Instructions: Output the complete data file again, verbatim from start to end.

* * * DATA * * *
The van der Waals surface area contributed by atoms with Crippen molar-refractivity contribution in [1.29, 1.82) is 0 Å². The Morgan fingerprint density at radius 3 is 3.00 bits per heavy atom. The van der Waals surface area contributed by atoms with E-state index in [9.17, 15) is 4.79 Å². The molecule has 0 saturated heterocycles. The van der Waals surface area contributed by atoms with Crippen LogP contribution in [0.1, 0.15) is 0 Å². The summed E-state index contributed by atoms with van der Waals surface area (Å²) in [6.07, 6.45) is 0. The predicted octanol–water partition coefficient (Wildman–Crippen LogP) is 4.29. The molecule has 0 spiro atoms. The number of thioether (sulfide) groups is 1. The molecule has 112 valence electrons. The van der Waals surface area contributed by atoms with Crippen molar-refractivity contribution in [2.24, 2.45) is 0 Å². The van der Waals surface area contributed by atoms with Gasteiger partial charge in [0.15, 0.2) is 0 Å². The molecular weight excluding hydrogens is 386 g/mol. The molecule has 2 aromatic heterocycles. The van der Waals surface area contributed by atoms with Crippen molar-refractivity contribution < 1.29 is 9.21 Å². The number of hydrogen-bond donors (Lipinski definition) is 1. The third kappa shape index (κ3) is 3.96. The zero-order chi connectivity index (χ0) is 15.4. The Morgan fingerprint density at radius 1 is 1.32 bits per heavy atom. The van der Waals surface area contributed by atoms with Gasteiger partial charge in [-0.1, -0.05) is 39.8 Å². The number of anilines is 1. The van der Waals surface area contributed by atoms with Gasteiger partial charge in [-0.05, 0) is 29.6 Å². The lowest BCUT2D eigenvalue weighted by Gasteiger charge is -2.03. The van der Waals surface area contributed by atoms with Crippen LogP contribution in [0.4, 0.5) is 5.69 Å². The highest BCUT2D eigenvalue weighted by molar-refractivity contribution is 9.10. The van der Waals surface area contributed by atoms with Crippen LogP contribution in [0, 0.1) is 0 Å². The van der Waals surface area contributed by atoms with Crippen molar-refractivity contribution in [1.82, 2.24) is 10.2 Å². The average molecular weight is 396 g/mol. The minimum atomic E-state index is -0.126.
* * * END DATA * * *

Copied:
The van der Waals surface area contributed by atoms with Crippen molar-refractivity contribution in [1.29, 1.82) is 0 Å². The Morgan fingerprint density at radius 3 is 3.00 bits per heavy atom. The van der Waals surface area contributed by atoms with E-state index in [9.17, 15) is 4.79 Å². The molecule has 0 saturated heterocycles. The van der Waals surface area contributed by atoms with Crippen LogP contribution in [0.1, 0.15) is 0 Å². The summed E-state index contributed by atoms with van der Waals surface area (Å²) in [6.07, 6.45) is 0. The predicted octanol–water partition coefficient (Wildman–Crippen LogP) is 4.29. The molecule has 0 spiro atoms. The number of thioether (sulfide) groups is 1. The molecule has 112 valence electrons. The van der Waals surface area contributed by atoms with Crippen molar-refractivity contribution in [2.24, 2.45) is 0 Å². The van der Waals surface area contributed by atoms with Gasteiger partial charge in [0.15, 0.2) is 0 Å². The molecular weight excluding hydrogens is 386 g/mol. The molecule has 2 aromatic heterocycles. The van der Waals surface area contributed by atoms with Crippen molar-refractivity contribution < 1.29 is 9.21 Å². The number of hydrogen-bond donors (Lipinski definition) is 1. The third kappa shape index (κ3) is 3.96. The zero-order chi connectivity index (χ0) is 15.4. The Morgan fingerprint density at radius 1 is 1.32 bits per heavy atom. The van der Waals surface area contributed by atoms with Gasteiger partial charge in [-0.1, -0.05) is 39.8 Å². The number of anilines is 1. The van der Waals surface area contributed by atoms with Gasteiger partial charge in [-0.05, 0) is 29.6 Å². The lowest BCUT2D eigenvalue weighted by Gasteiger charge is -2.03. The van der Waals surface area contributed by atoms with Crippen LogP contribution in [0.4, 0.5) is 5.69 Å². The highest BCUT2D eigenvalue weighted by molar-refractivity contribution is 9.10. The van der Waals surface area contributed by atoms with Crippen LogP contribution in [0, 0.1) is 0 Å². The van der Waals surface area contributed by atoms with Crippen molar-refractivity contribution in [1.82, 2.24) is 10.2 Å². The average molecular weight is 396 g/mol. The minimum atomic E-state index is -0.126.